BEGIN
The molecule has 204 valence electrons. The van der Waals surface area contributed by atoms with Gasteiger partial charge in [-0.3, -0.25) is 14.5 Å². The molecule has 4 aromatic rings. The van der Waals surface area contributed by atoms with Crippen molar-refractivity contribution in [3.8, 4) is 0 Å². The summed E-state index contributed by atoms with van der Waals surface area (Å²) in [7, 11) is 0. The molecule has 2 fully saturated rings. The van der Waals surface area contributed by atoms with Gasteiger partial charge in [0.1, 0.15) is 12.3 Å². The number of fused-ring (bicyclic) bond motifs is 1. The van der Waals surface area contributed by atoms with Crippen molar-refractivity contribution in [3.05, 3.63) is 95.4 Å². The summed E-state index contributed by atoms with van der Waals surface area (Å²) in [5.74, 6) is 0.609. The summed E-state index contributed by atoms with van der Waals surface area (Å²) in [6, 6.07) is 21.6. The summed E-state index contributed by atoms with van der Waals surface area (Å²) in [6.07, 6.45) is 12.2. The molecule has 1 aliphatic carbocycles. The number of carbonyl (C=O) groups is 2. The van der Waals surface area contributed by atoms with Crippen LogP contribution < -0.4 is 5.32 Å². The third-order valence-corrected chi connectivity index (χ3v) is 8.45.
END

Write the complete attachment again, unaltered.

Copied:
The molecule has 204 valence electrons. The van der Waals surface area contributed by atoms with Gasteiger partial charge in [-0.3, -0.25) is 14.5 Å². The molecule has 4 aromatic rings. The van der Waals surface area contributed by atoms with Crippen molar-refractivity contribution in [3.8, 4) is 0 Å². The summed E-state index contributed by atoms with van der Waals surface area (Å²) in [7, 11) is 0. The molecule has 2 fully saturated rings. The van der Waals surface area contributed by atoms with Gasteiger partial charge in [0.1, 0.15) is 12.3 Å². The number of fused-ring (bicyclic) bond motifs is 1. The van der Waals surface area contributed by atoms with Crippen molar-refractivity contribution in [3.05, 3.63) is 95.4 Å². The summed E-state index contributed by atoms with van der Waals surface area (Å²) in [5.74, 6) is 0.609. The summed E-state index contributed by atoms with van der Waals surface area (Å²) in [6, 6.07) is 21.6. The summed E-state index contributed by atoms with van der Waals surface area (Å²) in [6.07, 6.45) is 12.2. The molecule has 1 aliphatic carbocycles. The number of carbonyl (C=O) groups is 2. The van der Waals surface area contributed by atoms with Crippen LogP contribution < -0.4 is 5.32 Å². The third-order valence-corrected chi connectivity index (χ3v) is 8.45.